THE BUBBLE: Like many people bankrupted when the housing market collapsed, Jose "J.R.' Sandoval and his family lost their life savings in a fraudulent rent-to-own scheme. Photograph by Chip Scheuer
Jose J.R. Sandoval, his wife and three children load into the family car and drive to a residential street not far from San Jose’s Los Lagos Golf Course. With the engine off, they sit and stare at their dream house. Their thoughts don’t touch on what might be, only what once was.
These mournful car rides started six years ago; five houses ago; a life savings and dozens of unemployment checks ago.
“I was so excited,’ J.R. says now, without a shred of enthusiasm. A 50-year-old housing contractor whose health has prevented him from working in recent years, Sandoval talks about how his American Dream—buying a home for his family—turned into a recurring nightmare. The story starts like so many others before the housing bubble burst. “I answered the ad, the gentlemen came to my house, brought info, and my wife and I talked about it,’ J.R. remembers. “I said, ‘It looks like it’s going to be a good deal. Let’s do this.’‘
That was in 2004. The gentleman they say met with them was Ken Gervais, a licensed real estate broker and owner of My Triangle Realty, which operates in the South Bay. The third time the Sandovals toured a home handpicked by Gervais, they signed a few documents and Gervais handed over the keys. “He said, ‘Here, you just became homeowners,’’ Sandoval recalls. After nearly three decades of saving, J.R. and his wife, Marcelina, parents of three children, had done it. Buying a home for the first time never seemed so simple, and they put $40,000 in life savings to improving their new house.
In reality, though, the Sandovals owned nothing.
According to the Sandovals, Gervais told the unsophisticated homebuyers they were signing up for a rent-to-own contract, yet Gervais was pocketing at least a portion the rent—with no intention of ever transfering ownership. In early 2006, when the Sandovals started to prepare their taxes, and claim a first-time homebuyer’s credit, Gervais’ scheme started to unravel. The broker offered to file their returns for them, which seemed fishy to them.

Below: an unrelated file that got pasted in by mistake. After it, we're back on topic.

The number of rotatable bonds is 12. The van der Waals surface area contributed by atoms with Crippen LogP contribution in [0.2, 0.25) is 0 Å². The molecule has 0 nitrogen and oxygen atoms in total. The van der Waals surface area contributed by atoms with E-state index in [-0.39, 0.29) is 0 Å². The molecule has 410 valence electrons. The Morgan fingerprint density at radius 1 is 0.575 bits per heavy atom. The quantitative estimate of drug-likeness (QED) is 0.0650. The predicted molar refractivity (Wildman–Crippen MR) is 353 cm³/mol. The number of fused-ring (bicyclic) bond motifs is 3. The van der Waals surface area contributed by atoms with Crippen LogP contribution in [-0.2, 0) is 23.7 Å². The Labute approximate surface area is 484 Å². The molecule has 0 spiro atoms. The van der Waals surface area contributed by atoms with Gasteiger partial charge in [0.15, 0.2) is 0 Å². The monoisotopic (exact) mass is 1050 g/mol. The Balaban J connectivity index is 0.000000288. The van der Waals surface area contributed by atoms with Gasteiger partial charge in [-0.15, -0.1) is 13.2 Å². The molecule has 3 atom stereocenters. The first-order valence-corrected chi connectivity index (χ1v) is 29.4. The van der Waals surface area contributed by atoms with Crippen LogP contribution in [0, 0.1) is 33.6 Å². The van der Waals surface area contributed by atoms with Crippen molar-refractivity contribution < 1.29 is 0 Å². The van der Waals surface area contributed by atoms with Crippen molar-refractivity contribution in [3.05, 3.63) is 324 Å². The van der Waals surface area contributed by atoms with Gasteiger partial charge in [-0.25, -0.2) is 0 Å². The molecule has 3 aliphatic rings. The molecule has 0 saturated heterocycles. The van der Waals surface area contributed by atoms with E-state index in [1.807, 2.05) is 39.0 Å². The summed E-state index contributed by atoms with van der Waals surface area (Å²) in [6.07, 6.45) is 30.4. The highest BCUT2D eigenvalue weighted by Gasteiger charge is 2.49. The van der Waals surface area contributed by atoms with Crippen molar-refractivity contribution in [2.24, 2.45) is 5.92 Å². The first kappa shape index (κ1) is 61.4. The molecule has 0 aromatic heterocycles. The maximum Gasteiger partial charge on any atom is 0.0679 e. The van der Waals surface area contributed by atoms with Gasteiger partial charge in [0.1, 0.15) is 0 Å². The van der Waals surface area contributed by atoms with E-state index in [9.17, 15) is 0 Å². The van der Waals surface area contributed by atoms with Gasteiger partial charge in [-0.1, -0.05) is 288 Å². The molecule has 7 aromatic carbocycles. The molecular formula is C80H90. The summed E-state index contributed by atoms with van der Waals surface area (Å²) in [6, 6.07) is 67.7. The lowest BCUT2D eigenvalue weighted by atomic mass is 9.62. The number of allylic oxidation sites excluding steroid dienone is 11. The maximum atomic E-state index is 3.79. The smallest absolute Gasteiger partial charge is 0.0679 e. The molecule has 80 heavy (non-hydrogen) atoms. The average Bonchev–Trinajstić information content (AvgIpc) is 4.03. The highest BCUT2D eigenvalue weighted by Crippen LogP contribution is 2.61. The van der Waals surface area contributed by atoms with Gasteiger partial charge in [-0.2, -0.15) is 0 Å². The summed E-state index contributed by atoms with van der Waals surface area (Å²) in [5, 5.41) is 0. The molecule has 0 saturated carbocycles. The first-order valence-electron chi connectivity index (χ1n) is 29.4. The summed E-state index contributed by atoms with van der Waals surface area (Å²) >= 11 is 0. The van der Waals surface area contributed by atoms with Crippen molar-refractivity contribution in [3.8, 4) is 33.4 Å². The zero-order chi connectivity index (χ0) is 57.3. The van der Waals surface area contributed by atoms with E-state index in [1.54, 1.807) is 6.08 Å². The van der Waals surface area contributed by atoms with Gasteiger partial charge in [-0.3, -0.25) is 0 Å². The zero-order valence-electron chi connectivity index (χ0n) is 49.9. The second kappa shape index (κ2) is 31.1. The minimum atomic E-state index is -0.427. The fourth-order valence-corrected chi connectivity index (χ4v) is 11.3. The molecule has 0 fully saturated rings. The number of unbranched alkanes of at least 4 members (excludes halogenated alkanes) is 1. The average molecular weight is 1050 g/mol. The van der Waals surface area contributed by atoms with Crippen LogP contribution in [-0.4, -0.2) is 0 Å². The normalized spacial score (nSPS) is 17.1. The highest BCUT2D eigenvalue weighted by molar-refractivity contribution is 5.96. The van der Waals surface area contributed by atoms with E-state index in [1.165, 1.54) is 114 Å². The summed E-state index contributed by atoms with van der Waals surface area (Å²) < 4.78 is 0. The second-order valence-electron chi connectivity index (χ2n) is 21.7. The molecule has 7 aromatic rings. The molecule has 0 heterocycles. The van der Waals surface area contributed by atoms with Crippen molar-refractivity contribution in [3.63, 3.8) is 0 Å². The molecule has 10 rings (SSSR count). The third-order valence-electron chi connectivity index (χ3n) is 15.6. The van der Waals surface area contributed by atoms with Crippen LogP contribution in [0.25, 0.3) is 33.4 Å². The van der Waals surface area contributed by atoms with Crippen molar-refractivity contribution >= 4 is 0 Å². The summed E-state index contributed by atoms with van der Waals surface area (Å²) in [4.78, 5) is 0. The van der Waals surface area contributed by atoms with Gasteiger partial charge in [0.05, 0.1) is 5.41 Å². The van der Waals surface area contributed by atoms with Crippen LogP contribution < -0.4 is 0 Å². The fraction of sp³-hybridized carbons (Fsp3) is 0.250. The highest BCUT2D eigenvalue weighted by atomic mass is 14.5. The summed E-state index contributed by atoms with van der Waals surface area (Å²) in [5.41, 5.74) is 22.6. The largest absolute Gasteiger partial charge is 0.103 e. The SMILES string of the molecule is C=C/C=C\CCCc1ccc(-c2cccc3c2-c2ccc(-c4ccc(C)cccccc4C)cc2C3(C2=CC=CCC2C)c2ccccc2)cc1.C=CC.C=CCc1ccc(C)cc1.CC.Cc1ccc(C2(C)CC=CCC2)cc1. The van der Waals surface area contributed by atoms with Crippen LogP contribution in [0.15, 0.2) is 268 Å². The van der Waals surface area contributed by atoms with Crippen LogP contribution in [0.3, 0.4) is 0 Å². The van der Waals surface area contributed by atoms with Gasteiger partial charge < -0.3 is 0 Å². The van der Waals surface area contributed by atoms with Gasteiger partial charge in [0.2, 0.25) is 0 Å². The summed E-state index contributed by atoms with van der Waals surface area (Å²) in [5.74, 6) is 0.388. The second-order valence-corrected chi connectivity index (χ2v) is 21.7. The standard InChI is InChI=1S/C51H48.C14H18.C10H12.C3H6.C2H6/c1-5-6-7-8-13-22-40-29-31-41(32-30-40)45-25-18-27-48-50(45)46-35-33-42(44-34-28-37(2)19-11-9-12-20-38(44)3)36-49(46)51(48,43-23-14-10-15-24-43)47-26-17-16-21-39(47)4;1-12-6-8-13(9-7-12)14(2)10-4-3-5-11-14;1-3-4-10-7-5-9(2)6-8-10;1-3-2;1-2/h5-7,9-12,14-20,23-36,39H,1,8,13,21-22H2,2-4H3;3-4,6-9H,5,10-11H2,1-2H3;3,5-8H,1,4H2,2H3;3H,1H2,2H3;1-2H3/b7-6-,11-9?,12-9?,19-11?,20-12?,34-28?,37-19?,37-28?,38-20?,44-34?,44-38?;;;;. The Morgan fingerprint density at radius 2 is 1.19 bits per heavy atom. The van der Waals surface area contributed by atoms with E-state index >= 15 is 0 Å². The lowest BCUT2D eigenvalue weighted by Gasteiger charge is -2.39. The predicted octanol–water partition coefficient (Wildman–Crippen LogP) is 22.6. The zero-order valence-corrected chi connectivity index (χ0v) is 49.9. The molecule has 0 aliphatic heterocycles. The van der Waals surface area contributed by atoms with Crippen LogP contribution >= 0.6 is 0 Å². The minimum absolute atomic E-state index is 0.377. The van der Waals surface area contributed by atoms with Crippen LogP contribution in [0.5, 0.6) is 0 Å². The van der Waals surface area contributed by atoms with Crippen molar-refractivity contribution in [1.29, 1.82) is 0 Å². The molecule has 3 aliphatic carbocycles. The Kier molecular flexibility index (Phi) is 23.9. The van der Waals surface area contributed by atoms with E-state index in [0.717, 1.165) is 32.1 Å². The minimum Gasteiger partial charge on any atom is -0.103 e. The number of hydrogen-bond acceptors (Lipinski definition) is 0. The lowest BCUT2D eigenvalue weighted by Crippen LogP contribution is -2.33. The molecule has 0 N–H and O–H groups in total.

“I went to see my tax guy and he did a little checking for me,’ Sandoval says. “He called me up two or three days later and he said, ‘J.R., you don’t even own the home.’ And the nightmare began.’
On April 18, 2006, Sandoval and one of his sons returned home to find the house locks changed. Almost two years later, a Superior Court judge would agree with an arbitrator’s ruling that Gervais created a fraudulent contract and illegally evicted the family. Gervais has not faced criminal charges.
Gervais was ordered to pay half of a $469,798 judgment along with the house’s true owners—the second victim in this story.
While Gervais duped the Sandovals, he also playing Rakesh Vazir and his wife. He told the Vazirs—who wanted to invest in property before moving from San Jose to Texas—that they qualified to buy a home without so much as a down payment. A tenant’s monthly rent, the Vazirs say Gervais told them, would cover the monthly mortgage.
But when the Sandovals were evicted, rent payments ceased and the Vazirs found themselves not only facing a foreclosure but also liable for damages from Gervais’ fraudulent contract to sell the home to the Sandovals.
“It’s hard for me to trust anybody now because of what happened,’ Vazir says over the phone. He says the ordeal has left him financially ruined aside from a motel his family owns in San Antonio, Texas. “We are victims to this as well. I feel bad for what happened to [the Sandovals], but we are victims of [Gervais], too.’
John Crowley, an attorney who has represented the Sandovals since they were evicted in 2006—and is owed about $230,000 of the settlement in attorney fees, costs—is of the opinion that Gervais is “a danger to the community.’
When Crowley informed officials at the state Department of Real Estate of Gervais’ actions, they seemed to agree. Surprisingly, the agency that licenses Gervais says it’s helpless to stop him.
Gervais didn’t return multiple messages seeking comment. He continues to sell homes in the South Bay.